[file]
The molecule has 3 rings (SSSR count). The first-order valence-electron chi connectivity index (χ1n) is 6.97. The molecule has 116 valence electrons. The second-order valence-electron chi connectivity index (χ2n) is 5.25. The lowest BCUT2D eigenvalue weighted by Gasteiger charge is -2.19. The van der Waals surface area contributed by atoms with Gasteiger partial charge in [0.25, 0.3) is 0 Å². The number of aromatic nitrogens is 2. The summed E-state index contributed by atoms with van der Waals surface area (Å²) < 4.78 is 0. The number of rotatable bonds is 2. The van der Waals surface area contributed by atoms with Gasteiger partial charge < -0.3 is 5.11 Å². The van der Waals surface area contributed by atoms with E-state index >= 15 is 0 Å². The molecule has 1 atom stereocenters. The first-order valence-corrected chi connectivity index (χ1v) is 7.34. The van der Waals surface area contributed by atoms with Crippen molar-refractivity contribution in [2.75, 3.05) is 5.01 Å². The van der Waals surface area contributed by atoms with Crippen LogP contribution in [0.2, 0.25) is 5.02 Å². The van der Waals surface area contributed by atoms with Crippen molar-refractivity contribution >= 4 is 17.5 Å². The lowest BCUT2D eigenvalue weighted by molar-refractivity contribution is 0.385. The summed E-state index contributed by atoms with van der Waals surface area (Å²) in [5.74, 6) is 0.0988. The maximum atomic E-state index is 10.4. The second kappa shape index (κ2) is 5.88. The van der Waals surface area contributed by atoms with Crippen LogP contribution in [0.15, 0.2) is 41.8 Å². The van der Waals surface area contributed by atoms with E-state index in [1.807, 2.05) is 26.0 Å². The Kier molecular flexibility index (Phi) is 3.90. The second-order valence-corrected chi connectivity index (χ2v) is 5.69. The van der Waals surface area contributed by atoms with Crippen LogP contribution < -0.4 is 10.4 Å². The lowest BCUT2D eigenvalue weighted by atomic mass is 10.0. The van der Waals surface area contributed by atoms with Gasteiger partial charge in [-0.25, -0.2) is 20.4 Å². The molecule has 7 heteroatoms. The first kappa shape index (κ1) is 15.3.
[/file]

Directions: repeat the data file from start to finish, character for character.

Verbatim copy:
The molecule has 3 rings (SSSR count). The first-order valence-electron chi connectivity index (χ1n) is 6.97. The molecule has 116 valence electrons. The second-order valence-electron chi connectivity index (χ2n) is 5.25. The lowest BCUT2D eigenvalue weighted by Gasteiger charge is -2.19. The van der Waals surface area contributed by atoms with Gasteiger partial charge in [0.25, 0.3) is 0 Å². The number of aromatic nitrogens is 2. The summed E-state index contributed by atoms with van der Waals surface area (Å²) < 4.78 is 0. The number of rotatable bonds is 2. The van der Waals surface area contributed by atoms with Gasteiger partial charge < -0.3 is 5.11 Å². The van der Waals surface area contributed by atoms with E-state index >= 15 is 0 Å². The molecule has 1 atom stereocenters. The first-order valence-corrected chi connectivity index (χ1v) is 7.34. The van der Waals surface area contributed by atoms with Crippen molar-refractivity contribution in [2.75, 3.05) is 5.01 Å². The van der Waals surface area contributed by atoms with Crippen LogP contribution in [0.2, 0.25) is 5.02 Å². The van der Waals surface area contributed by atoms with Crippen molar-refractivity contribution >= 4 is 17.5 Å². The lowest BCUT2D eigenvalue weighted by molar-refractivity contribution is 0.385. The summed E-state index contributed by atoms with van der Waals surface area (Å²) in [5.74, 6) is 0.0988. The maximum atomic E-state index is 10.4. The second kappa shape index (κ2) is 5.88. The van der Waals surface area contributed by atoms with Crippen LogP contribution in [0.15, 0.2) is 41.8 Å². The van der Waals surface area contributed by atoms with E-state index in [1.807, 2.05) is 26.0 Å². The Kier molecular flexibility index (Phi) is 3.90. The second-order valence-corrected chi connectivity index (χ2v) is 5.69. The van der Waals surface area contributed by atoms with Crippen LogP contribution < -0.4 is 10.4 Å². The lowest BCUT2D eigenvalue weighted by atomic mass is 10.0. The van der Waals surface area contributed by atoms with Gasteiger partial charge in [-0.25, -0.2) is 20.4 Å². The molecule has 7 heteroatoms. The first kappa shape index (κ1) is 15.3.